Sixty Million Frenchmen Can't Be Wrong


Sixty Million Frenchmen Can't Be Wrong
By Jean-Benoit Nadeau, Julie Barlow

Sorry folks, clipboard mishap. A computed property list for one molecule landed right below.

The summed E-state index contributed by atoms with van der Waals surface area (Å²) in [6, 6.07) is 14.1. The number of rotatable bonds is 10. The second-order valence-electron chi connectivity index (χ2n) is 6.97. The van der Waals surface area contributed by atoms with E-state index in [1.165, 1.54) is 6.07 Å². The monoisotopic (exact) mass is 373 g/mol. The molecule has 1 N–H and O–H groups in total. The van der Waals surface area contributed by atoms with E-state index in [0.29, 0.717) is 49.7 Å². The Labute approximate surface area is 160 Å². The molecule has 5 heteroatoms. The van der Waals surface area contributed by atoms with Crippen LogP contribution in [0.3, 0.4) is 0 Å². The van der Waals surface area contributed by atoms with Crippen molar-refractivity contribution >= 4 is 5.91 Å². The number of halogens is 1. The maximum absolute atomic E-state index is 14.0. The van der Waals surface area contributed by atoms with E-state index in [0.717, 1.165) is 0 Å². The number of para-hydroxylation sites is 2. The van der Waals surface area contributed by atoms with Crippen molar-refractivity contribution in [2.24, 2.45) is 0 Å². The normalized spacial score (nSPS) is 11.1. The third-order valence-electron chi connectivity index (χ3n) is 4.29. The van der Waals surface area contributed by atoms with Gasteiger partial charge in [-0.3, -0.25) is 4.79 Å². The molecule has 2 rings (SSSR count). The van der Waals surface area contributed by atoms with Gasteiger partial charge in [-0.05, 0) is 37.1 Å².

Canadian authors Barlow and Nadeau lived in France for two years on a research mission to discover why even with high taxes, low business incentives and stifling social regulations France manages to be the fourth largest economic power in the world; why even with a month and a half of vacation and two hour lunches they boast the highest productivity index. How, Barlow and Nadeau wondered, do they manage it? In the states, and even in Canada, people are somewhat baffled by the stubbornness and snobbery they can evince, but be baffled no more! This is a witty and concisely written book that manages to be as compulsively readable as a beachside novel even while delving into topics—such as governmental bureaucracy—that might bore in lesser hands. Best of all, in understanding the seemingly contradictory ways of the French, you will be sure to win many more friends there than you might think, and later scoff when your American friends comment on the rudeness of Parisians!